13 Some IMO requirements…
Maximum emergency stopping distance from full speed of the ship should not be more that 15 ships lengths Emergency turn radius of the ship should not be more that 2.5 ships length

14 Ship parameters… Speed – up to 25 knots Length
Largest container ship 335 m Capesize bulker 300 m Panamax m

15 Ship parameters… Emergency stopping distance
3.3 km – 5 km (1.8 nm – 2.7 nm) Emergency turning radius 550 m – 840 m (0.3 nm – 0.45 nm) Displacement weights – tonnes

16 Practical requirements
To start plotting targets and determining their course and speed when the target is between 8 and 10 nautical miles off

17 NAVIGATION Radar gives accurate information on distance from charted features and assists in maintaining the ship’s course Radar will normally show a 60 metre high land mass at a range of 20 miles. This is considered by seafarers as a minimum requirement



20 Height above sea level in metres
Res. MSC. 192(79) Target Description Target Feature Detection Range in NM6 Target description5 Height above sea level in metres X-Band NM S-Band Shorelines Rising to 60 20 Rising to 6 8 Rising to 3 6 SOLAS ships (>5,000 gross tonnage) 10 11 SOLAS ships (>500 gross tonnage) 5.0 Small vessel with radar reflector meeting IMO Performance Standards1 4.0 3.7 Navigation buoy with corner reflector2 3.5 4.9 3.6 Typical Navigation buoy3 4.6 3.0 Small vessel of length 10 m with no radar reflector4 2.0 3.4

21 Discrimination of targets from a watch-keepers perspective
To be able to distinguish a tug from its tow at sea at 12 miles range Approaching a rig on a supply vessel: To clearly identify the standby boat from the rig at 6 miles range To be able to distinguish the anchor pennant buoys of a semi submersible rig at 3 miles range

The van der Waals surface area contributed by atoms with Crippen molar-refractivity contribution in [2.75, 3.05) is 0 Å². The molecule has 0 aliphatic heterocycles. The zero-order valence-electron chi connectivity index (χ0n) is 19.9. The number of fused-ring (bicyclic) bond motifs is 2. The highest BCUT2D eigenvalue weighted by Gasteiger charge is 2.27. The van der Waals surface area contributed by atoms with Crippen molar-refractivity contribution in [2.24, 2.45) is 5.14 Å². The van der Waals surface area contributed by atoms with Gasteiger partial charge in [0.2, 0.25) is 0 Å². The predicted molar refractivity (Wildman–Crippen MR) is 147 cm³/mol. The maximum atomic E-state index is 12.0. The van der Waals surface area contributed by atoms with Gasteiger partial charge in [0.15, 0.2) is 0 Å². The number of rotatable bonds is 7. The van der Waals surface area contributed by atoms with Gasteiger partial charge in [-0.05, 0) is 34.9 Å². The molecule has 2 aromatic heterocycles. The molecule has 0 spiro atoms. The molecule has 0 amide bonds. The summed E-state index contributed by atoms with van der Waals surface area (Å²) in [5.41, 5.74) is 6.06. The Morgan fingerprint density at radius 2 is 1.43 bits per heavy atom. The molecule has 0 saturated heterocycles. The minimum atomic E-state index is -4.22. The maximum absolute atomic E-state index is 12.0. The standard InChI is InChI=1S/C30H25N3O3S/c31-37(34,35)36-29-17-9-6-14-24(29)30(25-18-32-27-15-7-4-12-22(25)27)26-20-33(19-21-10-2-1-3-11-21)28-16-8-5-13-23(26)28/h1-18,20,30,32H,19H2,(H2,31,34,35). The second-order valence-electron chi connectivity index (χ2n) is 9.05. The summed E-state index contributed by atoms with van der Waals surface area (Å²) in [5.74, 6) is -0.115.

25 Res. MSC.192(79) 5.5.1 Range 5.5.2 Bearing
The radar system should be capable of displaying two point targets on the same bearing, separated by 40 m in range, as to distinct objects. 5.5.2 Bearing The radar system should be capable of displaying two point targets on the same range, separated by 2.5° in bearing, as to distinct objects.



28 NAVIGATION Radar greatly assists navigation during poor visibility
Pilots rely on Radar at close range in reduced visibility to pass buoys and beacons.





33 Res.MSC.192(79) 5.4 Minimum Range
5.4.1 With own ship at zero speed, an antenna height of 15 m above the sea level and in calm conditions, the navigational buoy in Table 2 should be detected at a minimum horizontal range of 40 m from the antenna position and up to a range of 1 NM, without changing the setting of control functions other than the range scale selector.

34 In engineering terms Res. ITU-R M.1313 Power 30-70 kW
Horizontal Beamwidth 0.75 – 4 degrees Pulse width 0.03 – 1.2 microsec PRF – 375 Hz Noise figure 3 – 8 dB

35 Antennae Pitch 3 degrees Roll 25 degrees Yaw 5 degrees
So vertical beamwidth 20 – 30 degrees


37 WP 8B Report Nov 03

38 WP 8B 2001

39 WP 8B 2001








47 Thank you!